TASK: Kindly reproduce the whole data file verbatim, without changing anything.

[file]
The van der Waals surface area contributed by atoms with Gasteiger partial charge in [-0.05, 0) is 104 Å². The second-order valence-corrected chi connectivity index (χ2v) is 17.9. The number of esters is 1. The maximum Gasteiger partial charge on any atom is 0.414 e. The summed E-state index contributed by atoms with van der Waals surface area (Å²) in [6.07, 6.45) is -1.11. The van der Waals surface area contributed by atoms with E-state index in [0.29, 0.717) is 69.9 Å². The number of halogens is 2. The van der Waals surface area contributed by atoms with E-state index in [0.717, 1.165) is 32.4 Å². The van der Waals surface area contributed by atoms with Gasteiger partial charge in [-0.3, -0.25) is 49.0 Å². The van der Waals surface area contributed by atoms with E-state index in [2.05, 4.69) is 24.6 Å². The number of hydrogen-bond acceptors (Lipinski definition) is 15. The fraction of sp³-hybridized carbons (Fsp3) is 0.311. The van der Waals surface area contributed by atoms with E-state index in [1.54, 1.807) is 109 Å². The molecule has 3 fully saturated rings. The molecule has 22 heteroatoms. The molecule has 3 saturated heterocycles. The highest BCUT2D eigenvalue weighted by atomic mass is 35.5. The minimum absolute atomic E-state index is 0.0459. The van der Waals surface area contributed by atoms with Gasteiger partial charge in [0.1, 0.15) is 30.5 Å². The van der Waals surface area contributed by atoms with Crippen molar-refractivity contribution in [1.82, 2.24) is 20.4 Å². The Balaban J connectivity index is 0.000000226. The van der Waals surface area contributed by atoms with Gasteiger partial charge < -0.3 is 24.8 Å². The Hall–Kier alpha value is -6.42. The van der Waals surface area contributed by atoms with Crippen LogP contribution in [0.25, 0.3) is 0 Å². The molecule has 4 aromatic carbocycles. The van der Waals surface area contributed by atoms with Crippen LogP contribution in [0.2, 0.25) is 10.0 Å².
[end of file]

The van der Waals surface area contributed by atoms with Gasteiger partial charge in [-0.05, 0) is 104 Å². The second-order valence-corrected chi connectivity index (χ2v) is 17.9. The number of esters is 1. The maximum Gasteiger partial charge on any atom is 0.414 e. The summed E-state index contributed by atoms with van der Waals surface area (Å²) in [6.07, 6.45) is -1.11. The van der Waals surface area contributed by atoms with E-state index in [0.29, 0.717) is 69.9 Å². The number of halogens is 2. The van der Waals surface area contributed by atoms with E-state index in [0.717, 1.165) is 32.4 Å². The van der Waals surface area contributed by atoms with Gasteiger partial charge in [-0.3, -0.25) is 49.0 Å². The van der Waals surface area contributed by atoms with E-state index in [2.05, 4.69) is 24.6 Å². The number of hydrogen-bond acceptors (Lipinski definition) is 15. The fraction of sp³-hybridized carbons (Fsp3) is 0.311. The van der Waals surface area contributed by atoms with E-state index in [1.54, 1.807) is 109 Å². The molecule has 3 fully saturated rings. The molecule has 22 heteroatoms. The molecule has 3 saturated heterocycles. The highest BCUT2D eigenvalue weighted by atomic mass is 35.5. The minimum absolute atomic E-state index is 0.0459. The van der Waals surface area contributed by atoms with Gasteiger partial charge in [0.1, 0.15) is 30.5 Å². The van der Waals surface area contributed by atoms with Crippen molar-refractivity contribution in [1.82, 2.24) is 20.4 Å². The Balaban J connectivity index is 0.000000226. The van der Waals surface area contributed by atoms with Gasteiger partial charge < -0.3 is 24.8 Å². The Hall–Kier alpha value is -6.42. The van der Waals surface area contributed by atoms with Crippen LogP contribution in [0.25, 0.3) is 0 Å². The molecule has 4 aromatic carbocycles. The van der Waals surface area contributed by atoms with Crippen LogP contribution in [0.2, 0.25) is 10.0 Å².